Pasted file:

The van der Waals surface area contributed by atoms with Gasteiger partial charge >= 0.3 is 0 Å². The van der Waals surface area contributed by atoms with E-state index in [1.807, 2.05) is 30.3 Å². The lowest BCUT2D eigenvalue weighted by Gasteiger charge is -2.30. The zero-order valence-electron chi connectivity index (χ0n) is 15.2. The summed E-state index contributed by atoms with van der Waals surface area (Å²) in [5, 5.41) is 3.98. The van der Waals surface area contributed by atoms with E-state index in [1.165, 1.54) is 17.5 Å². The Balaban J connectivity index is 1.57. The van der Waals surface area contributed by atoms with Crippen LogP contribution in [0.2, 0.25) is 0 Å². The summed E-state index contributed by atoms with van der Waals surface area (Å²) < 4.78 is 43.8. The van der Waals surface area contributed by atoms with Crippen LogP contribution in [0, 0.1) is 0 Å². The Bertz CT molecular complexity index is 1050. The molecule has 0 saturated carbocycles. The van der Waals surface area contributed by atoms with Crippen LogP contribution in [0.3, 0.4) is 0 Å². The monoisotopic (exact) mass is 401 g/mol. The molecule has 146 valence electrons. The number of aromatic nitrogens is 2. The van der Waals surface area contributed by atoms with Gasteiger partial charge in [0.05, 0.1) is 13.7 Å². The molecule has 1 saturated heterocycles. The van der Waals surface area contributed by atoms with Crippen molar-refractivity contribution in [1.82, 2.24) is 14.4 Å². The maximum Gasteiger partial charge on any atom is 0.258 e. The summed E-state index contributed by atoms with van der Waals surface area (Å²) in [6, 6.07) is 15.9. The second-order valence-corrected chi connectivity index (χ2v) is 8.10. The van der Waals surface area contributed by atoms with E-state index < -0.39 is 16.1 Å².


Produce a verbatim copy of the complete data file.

The van der Waals surface area contributed by atoms with Gasteiger partial charge >= 0.3 is 0 Å². The van der Waals surface area contributed by atoms with E-state index in [1.807, 2.05) is 30.3 Å². The lowest BCUT2D eigenvalue weighted by Gasteiger charge is -2.30. The zero-order valence-electron chi connectivity index (χ0n) is 15.2. The summed E-state index contributed by atoms with van der Waals surface area (Å²) in [5, 5.41) is 3.98. The van der Waals surface area contributed by atoms with E-state index in [1.165, 1.54) is 17.5 Å². The Balaban J connectivity index is 1.57. The van der Waals surface area contributed by atoms with Crippen LogP contribution in [0.2, 0.25) is 0 Å². The summed E-state index contributed by atoms with van der Waals surface area (Å²) < 4.78 is 43.8. The van der Waals surface area contributed by atoms with Crippen LogP contribution in [0, 0.1) is 0 Å². The Bertz CT molecular complexity index is 1050. The molecule has 0 saturated carbocycles. The van der Waals surface area contributed by atoms with Crippen LogP contribution in [0.3, 0.4) is 0 Å². The monoisotopic (exact) mass is 401 g/mol. The molecule has 146 valence electrons. The number of aromatic nitrogens is 2. The van der Waals surface area contributed by atoms with Gasteiger partial charge in [0.05, 0.1) is 13.7 Å². The molecule has 1 saturated heterocycles. The van der Waals surface area contributed by atoms with Crippen molar-refractivity contribution in [1.82, 2.24) is 14.4 Å². The maximum Gasteiger partial charge on any atom is 0.258 e. The summed E-state index contributed by atoms with van der Waals surface area (Å²) in [6, 6.07) is 15.9. The second-order valence-corrected chi connectivity index (χ2v) is 8.10. The van der Waals surface area contributed by atoms with E-state index < -0.39 is 16.1 Å².